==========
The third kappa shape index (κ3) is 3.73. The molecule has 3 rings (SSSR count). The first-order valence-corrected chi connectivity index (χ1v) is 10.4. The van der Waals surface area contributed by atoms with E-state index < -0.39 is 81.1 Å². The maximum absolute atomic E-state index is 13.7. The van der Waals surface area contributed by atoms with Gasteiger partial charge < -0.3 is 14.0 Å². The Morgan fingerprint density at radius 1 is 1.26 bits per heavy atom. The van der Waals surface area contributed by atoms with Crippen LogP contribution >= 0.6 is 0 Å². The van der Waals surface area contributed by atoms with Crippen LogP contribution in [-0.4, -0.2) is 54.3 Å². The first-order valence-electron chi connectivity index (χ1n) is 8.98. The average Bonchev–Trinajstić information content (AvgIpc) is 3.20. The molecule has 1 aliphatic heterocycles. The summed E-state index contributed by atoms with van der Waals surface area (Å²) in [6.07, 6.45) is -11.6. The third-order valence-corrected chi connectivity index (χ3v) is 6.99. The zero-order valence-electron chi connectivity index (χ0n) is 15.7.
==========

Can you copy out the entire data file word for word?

The third kappa shape index (κ3) is 3.73. The molecule has 3 rings (SSSR count). The first-order valence-corrected chi connectivity index (χ1v) is 10.4. The van der Waals surface area contributed by atoms with E-state index < -0.39 is 81.1 Å². The maximum absolute atomic E-state index is 13.7. The van der Waals surface area contributed by atoms with Gasteiger partial charge < -0.3 is 14.0 Å². The Morgan fingerprint density at radius 1 is 1.26 bits per heavy atom. The van der Waals surface area contributed by atoms with Crippen LogP contribution >= 0.6 is 0 Å². The van der Waals surface area contributed by atoms with Crippen LogP contribution in [-0.4, -0.2) is 54.3 Å². The first-order valence-electron chi connectivity index (χ1n) is 8.98. The average Bonchev–Trinajstić information content (AvgIpc) is 3.20. The molecule has 1 aliphatic heterocycles. The summed E-state index contributed by atoms with van der Waals surface area (Å²) in [6.07, 6.45) is -11.6. The third-order valence-corrected chi connectivity index (χ3v) is 6.99. The zero-order valence-electron chi connectivity index (χ0n) is 15.7.